Two landmark Court of Appeal decisions in favour of the Lord Speaker & Legislative Assembly reaffirms parliamentary privilege and the doctrine of separation of powers

On Tuesday, 28 May 2024, the Court of Appeal of Tonga delivered two decisive judgments finding firmly in favor of the Lord Speaker Fakafanua and the Legislative Assembly of Tonga. The cases, AC 16 of 2023 (Speaker of the Legislative Assembly of Tonga and the Legislative Assembly of Tonga v. Mateni Tapueluelu) and AC 1 of 2024 (Dr. ‘Uhilamoelangi Fasi & ors v. Speaker of the Legislative Assembly and the Legislative Assembly of Tonga), asserts the Assembly's supremacy, while reaffirming the doctrine of separation of powers.

In AC 16 of 2023, the Lord Speaker and the Legislative Assembly appealed against a Supreme Court judgment by Whitten LCJ, wherein Mateni Tapueluelu sought judicial review of resolutions concerning salary reviews for Members and staff of the Assembly. Tapueluelu alleged that the resolutions, passed by circular, breached the Rules and Clause 62(2) of the Constitution. The Court of Appeal, however, found no constitutional breach, affirming the Assembly's authority under Clause 62(1) to establish its own rules. It also acknowledged the empowerment of Members under Clause 62(2) to move motions, which must be handled per the Rules. The Court of Appeal accepted the Lord Speaker and the Legislative Assembly’s arguments that the Speaker has extensive authority to interpret and apply these Rules; and such decisions are final. The Court further observed that Tapueluelu, and any other member, had the right to move a motion for these circulars to be debated within the Assembly, yet did not do so.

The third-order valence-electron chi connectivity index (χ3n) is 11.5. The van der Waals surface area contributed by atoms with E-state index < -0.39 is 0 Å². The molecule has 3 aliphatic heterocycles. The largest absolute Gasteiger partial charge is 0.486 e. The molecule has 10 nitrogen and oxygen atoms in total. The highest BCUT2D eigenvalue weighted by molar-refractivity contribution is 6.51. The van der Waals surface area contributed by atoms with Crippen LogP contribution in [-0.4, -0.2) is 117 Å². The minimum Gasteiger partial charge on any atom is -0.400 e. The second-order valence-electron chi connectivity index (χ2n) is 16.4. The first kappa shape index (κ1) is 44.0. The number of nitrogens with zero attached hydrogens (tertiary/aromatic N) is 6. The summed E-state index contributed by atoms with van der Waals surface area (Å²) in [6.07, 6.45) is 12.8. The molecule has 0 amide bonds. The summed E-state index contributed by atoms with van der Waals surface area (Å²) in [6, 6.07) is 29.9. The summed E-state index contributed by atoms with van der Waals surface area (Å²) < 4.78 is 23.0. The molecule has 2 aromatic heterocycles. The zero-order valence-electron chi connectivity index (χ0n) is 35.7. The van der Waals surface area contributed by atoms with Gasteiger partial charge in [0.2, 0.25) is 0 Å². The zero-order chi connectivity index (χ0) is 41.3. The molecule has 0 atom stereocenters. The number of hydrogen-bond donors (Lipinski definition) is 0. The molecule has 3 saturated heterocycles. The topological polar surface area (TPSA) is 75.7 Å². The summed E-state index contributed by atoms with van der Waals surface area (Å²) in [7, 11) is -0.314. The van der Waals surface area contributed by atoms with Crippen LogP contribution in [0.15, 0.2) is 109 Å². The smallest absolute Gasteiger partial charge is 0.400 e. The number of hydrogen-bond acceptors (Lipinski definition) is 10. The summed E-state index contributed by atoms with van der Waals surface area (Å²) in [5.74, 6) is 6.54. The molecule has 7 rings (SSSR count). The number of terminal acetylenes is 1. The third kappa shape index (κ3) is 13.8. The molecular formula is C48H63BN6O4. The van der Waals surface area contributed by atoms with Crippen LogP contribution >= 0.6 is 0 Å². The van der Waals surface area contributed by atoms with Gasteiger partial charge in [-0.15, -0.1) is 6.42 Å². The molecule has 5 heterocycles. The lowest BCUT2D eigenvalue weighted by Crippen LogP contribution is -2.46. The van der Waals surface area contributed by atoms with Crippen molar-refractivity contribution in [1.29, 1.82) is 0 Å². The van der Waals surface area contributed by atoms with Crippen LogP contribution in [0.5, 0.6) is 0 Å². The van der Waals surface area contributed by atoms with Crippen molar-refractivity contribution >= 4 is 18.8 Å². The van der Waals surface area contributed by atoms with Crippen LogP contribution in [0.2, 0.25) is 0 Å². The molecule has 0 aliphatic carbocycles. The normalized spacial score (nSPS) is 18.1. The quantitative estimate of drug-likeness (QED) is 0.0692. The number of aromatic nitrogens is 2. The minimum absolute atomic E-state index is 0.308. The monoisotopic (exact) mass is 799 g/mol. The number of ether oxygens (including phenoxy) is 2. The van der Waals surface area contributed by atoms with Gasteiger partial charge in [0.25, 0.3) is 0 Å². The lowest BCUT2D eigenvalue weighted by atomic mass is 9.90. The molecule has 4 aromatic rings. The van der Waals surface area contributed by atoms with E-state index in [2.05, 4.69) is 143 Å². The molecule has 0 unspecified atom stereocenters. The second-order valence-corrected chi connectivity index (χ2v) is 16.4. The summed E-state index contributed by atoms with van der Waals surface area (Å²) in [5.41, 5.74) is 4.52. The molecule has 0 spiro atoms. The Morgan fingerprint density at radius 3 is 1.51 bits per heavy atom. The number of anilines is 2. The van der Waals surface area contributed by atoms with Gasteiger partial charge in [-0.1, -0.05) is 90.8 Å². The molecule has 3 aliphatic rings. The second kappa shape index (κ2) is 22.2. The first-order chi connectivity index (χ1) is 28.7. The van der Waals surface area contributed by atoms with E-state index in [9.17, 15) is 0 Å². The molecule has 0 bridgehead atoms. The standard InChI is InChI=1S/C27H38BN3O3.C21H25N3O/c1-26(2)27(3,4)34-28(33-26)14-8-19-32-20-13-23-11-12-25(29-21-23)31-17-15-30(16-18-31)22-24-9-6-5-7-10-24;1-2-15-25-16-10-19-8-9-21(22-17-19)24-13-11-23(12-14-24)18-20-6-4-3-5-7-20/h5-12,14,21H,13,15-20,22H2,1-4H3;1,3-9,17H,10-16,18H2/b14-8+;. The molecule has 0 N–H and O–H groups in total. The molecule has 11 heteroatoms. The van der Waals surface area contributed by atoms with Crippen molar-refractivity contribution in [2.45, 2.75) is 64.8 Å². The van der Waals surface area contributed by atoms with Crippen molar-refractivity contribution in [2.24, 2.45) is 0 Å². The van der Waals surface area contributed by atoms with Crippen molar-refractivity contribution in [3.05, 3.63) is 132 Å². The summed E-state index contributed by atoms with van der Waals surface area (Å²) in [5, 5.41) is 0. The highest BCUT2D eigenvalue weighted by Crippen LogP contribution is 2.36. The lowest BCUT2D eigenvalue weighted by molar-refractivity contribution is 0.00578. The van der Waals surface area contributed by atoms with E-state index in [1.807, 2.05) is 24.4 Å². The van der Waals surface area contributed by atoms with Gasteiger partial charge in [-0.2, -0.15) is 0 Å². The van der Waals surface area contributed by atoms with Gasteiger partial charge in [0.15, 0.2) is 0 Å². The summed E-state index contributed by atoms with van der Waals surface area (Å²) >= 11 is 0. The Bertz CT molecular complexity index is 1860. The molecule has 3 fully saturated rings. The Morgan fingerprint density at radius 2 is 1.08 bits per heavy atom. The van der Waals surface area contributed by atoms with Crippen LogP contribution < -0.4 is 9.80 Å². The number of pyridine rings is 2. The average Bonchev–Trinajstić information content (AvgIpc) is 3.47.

In AC 1 of 2024, Dr. Fasi and others (Mateni Tapueluelu, Dr. ‘Aisake Valu Eke, Paula Piveni Piukala, Kapelieli Lanumata, Dr. Taniela Liku’ohihifo Fusimalohi, and Mo’ale Finau) appealed a Supreme Court judgment by Cooper J, claiming they were unjustly denied the right to debate a motion for a vote of no confidence in the Prime Minister
Hu’akavameiliku, allegedly breaching Clause 62(2) of the Constitution and Rule 84F of the Rules of Procedure. The Court of Appeal reaffirmed that it is precluded from reviewing the internal proceedings of the Assembly unless there is a constitutional violation – and there was no constitutional breach in this case. The Court highlighted the Speaker’s legitimate authority to interpret and apply the rules, including the right to allow a motion by the Prime Minister under Clause 62(2) and Rule 81 to discontinue the debates on the motion for a vote of no confidence. The Court further recognized the Legislative Assembly’s unlimited powers to suspend its rules either in whole or in part as a powerful recognition that the Constitution and the Rules, together, enable the Assembly to govern its processes. It recognized that, through a majority vote, the Assembly had decided to suspend the rules regarding debate.

These Court of Appeal rulings are a resounding affirmation of parliamentary autonomy, the separation of powers, and parliamentary privilege. The Court recognized the necessity of preserving the Legislative Assembly's independence, cautioning against judicial interference in matters that the Assembly is constitutionally equipped to manage. These decisions also mark a significant affirmation of the Speaker and the Assembly’s powers to govern its own internal proceedings. The Court stressed that only in compelling circumstances would judicial review of the Assembly’s internal proceedings be warranted.

The Court has ordered Mateni Tapueluelu, Dr. Fasi, and others to bear the costs of these hearings. It should be noted that before the AC 1 of 2024 hearing, appellants Paula Piveni Piukala, Kapelieli Lanumata, and Mo’ale Finau withdrew as parties to this appeal. However, the Court of Appeal ruled they remain responsible for costs payable in the Supreme Court, where Cooper CJ had ruled in favor of the Speaker and the Legislative Assembly.

The Lord Speaker Fakafanua and the Legislative Assembly were represented in these legal proceedings by David Laurenson K.C (New Zealand) and Dana Stephenson K.C.

Issued by the Chief Clerk of the Legislative Assembly
29 May 2024
Office of the Legislative Assembly, Nuku’alofa, Tonga


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